McGuinness insists EU move to label nuclear and gas ‘green’ based on science

Comments come amid backlash towards draft of so-called taxonomy

Ireland’s EU commissioner Mairead McGuinness has insisted that a controversial plan to classify some nuclear and gas power energy as “green” for investment purposes is based on scientific advice.

It comes amid a backlash towards a draft of the so-called taxonomy, which is a labelling system for economic activities deemed to be “green” and is intended to drive investment towards achieving the European Union’s goals of carbon neutrality by 2050.

The draft was issued on New Year’s Eve, hours before a deadline to release it within 2021. The Commission has been forced to deny this was an attempt to slip the proposals out with little notice.

The deeply contentious file falls under Ms McGuinness' brief as commissioner for financial stability, Financial Services and Capital Markets Union, putting the Irish former Fine Gael MEP in the hot seat as EU member states and political groups tussle over the topic.

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France is a strong supporter of nuclear energy and has insisted it must be included in the taxonomy green list for the EU to reach its carbon-cutting goals. Countries such as Germany and Austria, wary of nuclear accidents and issues around waste disposal, are fiercely opposed to its inclusion.

A phalanx of member states are also wedded to including gas on the list, arguing that it is needed as a transition fuel to replace coal where renewable energy has not yet reached the adequate level.

Setting standards

The taxonomy is intended to set standards for what kind of activities businesses can present as “green”. There are plans to make it apply also to EU funds, potentially driving a flood of money towards the sectors included.

Under the draft plans, nuclear power plant investments could be labelled as green if it is a “transitional” fuel and receives a permit before 2045. Any project must include funding, plans and a site for the safe disposal of radioactive waste.

Gas power plats could qualify if they replace a more polluting fossil fuel source such as a coal power station, receive a construction permit before the end of 2030, and emit less than 270g of CO2 equivalent per kilowatt hour. They must also have a plan to switch to low-carbon gases by the end of 2035.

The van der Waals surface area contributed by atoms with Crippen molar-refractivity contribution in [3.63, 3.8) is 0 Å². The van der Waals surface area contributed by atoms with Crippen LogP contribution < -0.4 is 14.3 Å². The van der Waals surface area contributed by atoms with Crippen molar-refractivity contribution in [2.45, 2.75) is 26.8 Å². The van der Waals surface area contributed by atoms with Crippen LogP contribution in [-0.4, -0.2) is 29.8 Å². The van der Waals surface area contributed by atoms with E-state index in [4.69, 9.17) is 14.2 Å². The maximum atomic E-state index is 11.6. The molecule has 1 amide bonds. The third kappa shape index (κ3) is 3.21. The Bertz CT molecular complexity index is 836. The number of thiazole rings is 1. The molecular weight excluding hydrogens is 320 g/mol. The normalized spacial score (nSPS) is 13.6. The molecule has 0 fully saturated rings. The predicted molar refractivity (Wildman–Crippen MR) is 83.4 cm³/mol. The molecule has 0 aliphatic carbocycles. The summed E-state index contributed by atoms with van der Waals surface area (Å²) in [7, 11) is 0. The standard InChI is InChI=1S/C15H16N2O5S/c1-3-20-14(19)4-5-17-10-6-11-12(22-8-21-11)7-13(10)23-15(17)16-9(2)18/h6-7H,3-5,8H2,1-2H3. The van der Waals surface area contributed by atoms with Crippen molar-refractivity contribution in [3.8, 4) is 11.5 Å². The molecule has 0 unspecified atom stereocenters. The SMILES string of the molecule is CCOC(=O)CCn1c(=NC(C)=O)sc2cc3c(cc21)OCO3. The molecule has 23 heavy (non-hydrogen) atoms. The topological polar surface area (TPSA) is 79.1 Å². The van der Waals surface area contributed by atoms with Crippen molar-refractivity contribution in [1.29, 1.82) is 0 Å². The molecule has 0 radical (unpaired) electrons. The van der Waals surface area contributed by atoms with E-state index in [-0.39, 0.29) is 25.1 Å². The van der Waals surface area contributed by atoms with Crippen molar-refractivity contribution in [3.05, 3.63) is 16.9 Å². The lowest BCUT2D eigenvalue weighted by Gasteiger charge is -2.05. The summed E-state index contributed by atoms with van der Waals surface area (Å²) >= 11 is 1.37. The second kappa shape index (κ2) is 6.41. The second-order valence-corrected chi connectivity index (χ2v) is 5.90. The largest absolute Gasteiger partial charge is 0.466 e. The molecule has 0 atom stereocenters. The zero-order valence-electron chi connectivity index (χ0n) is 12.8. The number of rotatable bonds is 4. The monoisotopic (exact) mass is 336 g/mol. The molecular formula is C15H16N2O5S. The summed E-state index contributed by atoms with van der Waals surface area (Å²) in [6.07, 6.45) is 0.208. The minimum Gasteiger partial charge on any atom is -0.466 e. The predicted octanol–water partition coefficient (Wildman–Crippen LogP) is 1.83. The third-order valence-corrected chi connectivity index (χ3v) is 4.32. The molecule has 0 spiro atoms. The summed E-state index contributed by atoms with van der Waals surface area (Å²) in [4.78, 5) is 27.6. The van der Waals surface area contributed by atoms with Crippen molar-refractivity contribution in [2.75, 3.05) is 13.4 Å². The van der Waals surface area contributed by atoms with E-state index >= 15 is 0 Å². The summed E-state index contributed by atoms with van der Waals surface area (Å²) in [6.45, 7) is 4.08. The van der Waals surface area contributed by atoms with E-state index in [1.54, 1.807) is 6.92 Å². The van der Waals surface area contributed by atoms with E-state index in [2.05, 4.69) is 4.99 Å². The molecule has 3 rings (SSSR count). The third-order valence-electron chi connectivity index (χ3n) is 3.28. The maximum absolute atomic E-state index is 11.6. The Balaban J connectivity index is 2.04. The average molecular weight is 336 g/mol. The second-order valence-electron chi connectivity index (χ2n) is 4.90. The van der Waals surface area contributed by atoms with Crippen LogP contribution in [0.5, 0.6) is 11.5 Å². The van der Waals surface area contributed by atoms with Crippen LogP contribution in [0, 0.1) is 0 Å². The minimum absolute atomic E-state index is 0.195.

The draft proposal has been sent to member states and the European Parliament and will now be subject to discussions. It could be blocked if a qualified majority of at least 20 member states, or half the MEPs in the European Parliament, vote to oppose it.

Austria’s climate minister responded to the draft by threatening to “sue” if the plan for nuclear went ahead as described. Meanwhile, some in the nuclear industry protested the proposed tightened standards were too strict. The issue also caused discord between the Green and Social Democrat parties in Germany’s new coalition.

Ms McGuinness said in a statement to The Irish Times that the Commission’s work in the area “is based on robust, science-based criteria” and that the taxonomy regulation “gives a prominent role to scientific advice and advice from experts across the economy and civil society”.

The taxonomy “underpins” efforts to cut emissions by a planned 55 per cent in the EU by 2030 as investment will be essential to reach the targets, she added.

"The existing energy mix in Europe varies from one member state to another, and the choice of energy mix for each member state is a national competence. This is beyond question," McGuinness said.

“Some parts of Europe are still heavily based on high carbon-emitting coal.

“The taxonomy provides for energy activities that enable member states to move towards climate neutrality from different positions. The taxonomy is about accelerating the transition to a better, cleaner and safer future, and only investments that commit to this acceleration will be recognised.”

Naomi O’Leary

Naomi O'Leary

Naomi O’Leary is Europe Correspondent of The Irish Times